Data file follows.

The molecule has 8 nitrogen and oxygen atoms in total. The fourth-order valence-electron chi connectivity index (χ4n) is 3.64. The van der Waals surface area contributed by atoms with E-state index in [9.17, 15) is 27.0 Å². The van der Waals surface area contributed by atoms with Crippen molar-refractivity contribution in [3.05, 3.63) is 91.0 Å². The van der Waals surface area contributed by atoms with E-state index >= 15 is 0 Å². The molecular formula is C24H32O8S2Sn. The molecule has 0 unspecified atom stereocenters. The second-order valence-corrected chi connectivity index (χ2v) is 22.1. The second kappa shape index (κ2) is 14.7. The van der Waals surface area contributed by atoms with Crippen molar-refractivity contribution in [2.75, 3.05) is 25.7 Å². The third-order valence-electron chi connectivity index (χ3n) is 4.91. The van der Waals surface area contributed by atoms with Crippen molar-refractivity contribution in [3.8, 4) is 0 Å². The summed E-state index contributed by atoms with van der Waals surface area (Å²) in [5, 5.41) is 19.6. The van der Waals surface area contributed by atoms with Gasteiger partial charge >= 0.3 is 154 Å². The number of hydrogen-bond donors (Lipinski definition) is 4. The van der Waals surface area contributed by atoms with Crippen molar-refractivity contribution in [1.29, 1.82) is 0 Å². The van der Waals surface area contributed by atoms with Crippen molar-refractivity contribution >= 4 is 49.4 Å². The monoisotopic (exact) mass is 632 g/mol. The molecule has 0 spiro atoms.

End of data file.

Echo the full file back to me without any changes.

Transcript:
The molecule has 8 nitrogen and oxygen atoms in total. The fourth-order valence-electron chi connectivity index (χ4n) is 3.64. The van der Waals surface area contributed by atoms with E-state index in [9.17, 15) is 27.0 Å². The van der Waals surface area contributed by atoms with Crippen molar-refractivity contribution in [3.05, 3.63) is 91.0 Å². The van der Waals surface area contributed by atoms with E-state index >= 15 is 0 Å². The molecular formula is C24H32O8S2Sn. The molecule has 0 unspecified atom stereocenters. The second-order valence-corrected chi connectivity index (χ2v) is 22.1. The second kappa shape index (κ2) is 14.7. The van der Waals surface area contributed by atoms with Crippen molar-refractivity contribution in [2.75, 3.05) is 25.7 Å². The third-order valence-electron chi connectivity index (χ3n) is 4.91. The van der Waals surface area contributed by atoms with Crippen molar-refractivity contribution in [3.8, 4) is 0 Å². The summed E-state index contributed by atoms with van der Waals surface area (Å²) in [5, 5.41) is 19.6. The van der Waals surface area contributed by atoms with Gasteiger partial charge >= 0.3 is 154 Å². The number of hydrogen-bond donors (Lipinski definition) is 4. The van der Waals surface area contributed by atoms with Crippen molar-refractivity contribution in [1.29, 1.82) is 0 Å². The van der Waals surface area contributed by atoms with Crippen molar-refractivity contribution >= 4 is 49.4 Å². The monoisotopic (exact) mass is 632 g/mol. The molecule has 0 spiro atoms.